Bookmark Edward Ball‘s opinion piece from The New York Times.
The next five years will include an all-you-can-eat special of national remembrance. Yet even after 150 years full of grief and pride and anger, we greet the sesquicentennial wondering, why did the South secede?
I can testify about the South under oath. I was born and raised there, and 12 men in my family fought for the Confederacy; two of them were killed. And since I was a boy, the answer I’ve heard to this question, from Virginia to Louisiana (from whites, never from blacks), is this: “The War Between the States was about states’ rights. It was not about slavery.”
I’ve heard it from women and from men, from sober people and from people liquored up on anti-Washington talk. The North wouldn’t let us govern ourselves, they say, and Congress laid on tariffs that hurt the South. So we rebelled. Secession and the Civil War, in other words, were about small government, limited federal powers and states’ rights.
But a look through the declaration of causes written by South Carolina and four of the 10 states that followed it out of the Union — which, taken together, paint a kind of self-portrait of the Confederacy — reveals a different story. From Georgia to Texas, each state said the reason it was getting out was that the awful Northern states were threatening to do away with slavery.
David Horsey, the Pulitzer-winning cartoonist for SeattlePI.com, noted the other day:
I doubt if I have ever drawn a cartoon that didn’t upset somebody. It goes with the territory. In fact, some would say it’s part of the job description.
I’ve grown a pretty thick layer of teflon. The daily messages I get telling me I’m an idiot, a shill, a talentless drone and a hack pretty much bounce right off. Sometimes, sick as it may seem, I actually enjoy making people mad.
Apparently, I did that pretty successfully a few days ago with a cartoon that poked fun at the good people of South Carolina. On Wednesday, I got a call from a reporter at a Fox TV news affiliate in the Palmetto State. He asked me what I thought about the controversy my cartoon had stirred up. I had to ask him, “What controversy?” The reporter explained that my image of some non-union South Carolinian Boeing workers surrounded by various symbols of the Bad Old South was not getting many laughs in his part of the world.
The cartoon is something of a doozy, and definitely seems to constitute some form of “fightin’ words”, but this whole Boeing fracas has people’s sensitivities raw.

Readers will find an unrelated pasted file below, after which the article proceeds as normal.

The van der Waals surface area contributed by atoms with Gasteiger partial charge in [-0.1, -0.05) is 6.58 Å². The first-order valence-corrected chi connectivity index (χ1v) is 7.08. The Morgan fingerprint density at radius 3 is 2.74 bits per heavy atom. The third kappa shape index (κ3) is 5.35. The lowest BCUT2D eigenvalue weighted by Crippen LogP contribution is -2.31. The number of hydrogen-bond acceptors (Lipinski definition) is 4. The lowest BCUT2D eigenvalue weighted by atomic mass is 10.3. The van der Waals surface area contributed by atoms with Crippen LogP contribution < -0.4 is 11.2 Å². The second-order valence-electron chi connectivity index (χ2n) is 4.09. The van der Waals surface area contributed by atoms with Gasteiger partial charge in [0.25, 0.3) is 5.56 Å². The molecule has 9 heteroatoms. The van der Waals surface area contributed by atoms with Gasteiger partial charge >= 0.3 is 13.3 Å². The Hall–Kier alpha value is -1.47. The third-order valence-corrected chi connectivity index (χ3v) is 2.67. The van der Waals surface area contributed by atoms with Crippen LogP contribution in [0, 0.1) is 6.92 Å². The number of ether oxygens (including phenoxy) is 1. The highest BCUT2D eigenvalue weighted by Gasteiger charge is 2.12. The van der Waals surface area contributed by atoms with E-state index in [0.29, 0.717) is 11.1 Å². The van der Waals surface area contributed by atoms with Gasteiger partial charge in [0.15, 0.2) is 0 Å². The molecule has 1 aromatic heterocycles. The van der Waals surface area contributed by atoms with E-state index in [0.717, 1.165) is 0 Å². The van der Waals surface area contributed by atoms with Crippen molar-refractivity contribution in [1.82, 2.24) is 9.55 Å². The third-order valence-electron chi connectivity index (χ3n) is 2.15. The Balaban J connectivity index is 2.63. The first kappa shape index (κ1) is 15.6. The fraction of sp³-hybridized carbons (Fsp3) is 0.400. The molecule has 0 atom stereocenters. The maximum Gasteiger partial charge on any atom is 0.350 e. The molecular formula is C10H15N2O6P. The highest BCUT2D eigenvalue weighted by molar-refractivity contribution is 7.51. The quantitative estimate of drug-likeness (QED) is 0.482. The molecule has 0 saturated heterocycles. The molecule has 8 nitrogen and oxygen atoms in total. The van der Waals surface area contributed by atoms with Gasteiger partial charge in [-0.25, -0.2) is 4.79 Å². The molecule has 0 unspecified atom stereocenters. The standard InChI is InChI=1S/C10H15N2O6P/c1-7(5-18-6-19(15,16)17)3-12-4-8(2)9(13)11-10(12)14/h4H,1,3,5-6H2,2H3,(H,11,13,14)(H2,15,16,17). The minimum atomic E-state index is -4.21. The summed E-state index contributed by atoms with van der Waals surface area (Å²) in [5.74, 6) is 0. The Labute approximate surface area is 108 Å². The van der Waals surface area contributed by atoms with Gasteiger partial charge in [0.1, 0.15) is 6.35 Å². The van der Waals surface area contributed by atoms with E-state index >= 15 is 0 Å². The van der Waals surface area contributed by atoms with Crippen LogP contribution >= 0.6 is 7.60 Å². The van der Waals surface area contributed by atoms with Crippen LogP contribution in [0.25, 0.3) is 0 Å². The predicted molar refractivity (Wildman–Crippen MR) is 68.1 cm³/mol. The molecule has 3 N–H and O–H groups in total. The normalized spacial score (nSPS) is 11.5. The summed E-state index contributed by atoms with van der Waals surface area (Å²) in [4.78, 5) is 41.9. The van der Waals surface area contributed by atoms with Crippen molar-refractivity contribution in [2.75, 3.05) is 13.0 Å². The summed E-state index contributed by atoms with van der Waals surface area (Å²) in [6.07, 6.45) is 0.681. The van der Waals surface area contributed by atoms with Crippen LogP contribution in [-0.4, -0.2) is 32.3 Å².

In the days that followed, I received numerous e-mails that made the displeasure clear. One, from someone who identified himself as a proud descendant of Confederate soldiers, said simply, “Oh, you poor ignorant bigot.” Another called the cartoon “racist,” although I’m not sure how that term could be stretched quite that far. A longer, impassioned missive came from Father Titus Fulcher, the pastor of the Charleston Melkite Greek Catholic Community. Here’s a bit of what he had to say:
As a ten year resident of the greater Charleston metropolitan area, I am deeply hurt and disappointed by your cartoon depicting five “non-union South Carolina workers” in a most offensive style and arrangement (the hound dog, Confederate Flag, Moonshine Still and hangman’s noose). It is understandable that the good people of Seattle would be disappointed at Boeing’s decision to build its plant in South Carolina versus Washington State; however, the projection of grossly inappropriate, bigoted and stereotypical images could seemingly only serve one purpose – to cater to a prejudicial view of “Southerners” as ignorant and racist lowlifes.
Father Fulcher concluded with a question: “And does not every State have in its past things it has long since abandoned as inappropriate?“
When I was a high school senior, word came down that we would not be allowed to throw our caps in celebration at the graduation ceremony. This, of course, sent ripples of discontent through the class, and I remember one teacher in particular making the point that graduation was not about us as students. We should stop being so selfish as to think the presentation of our diplomas had anything to do with us.
And while years of perspective would still, probably, call bullshit on that had I bothered to think about it ‘twixt then and now, there is, in the end, a certain merit to the proposition. After all, what did we care? We just walked across the stage, took a blank diploma case, and got a handshake and a hug from a couple of school officials while our parents snapped pictures or, in some cases, wept with joy and relief. And then, a couple weeks later, the school would send us somebody else’s diploma.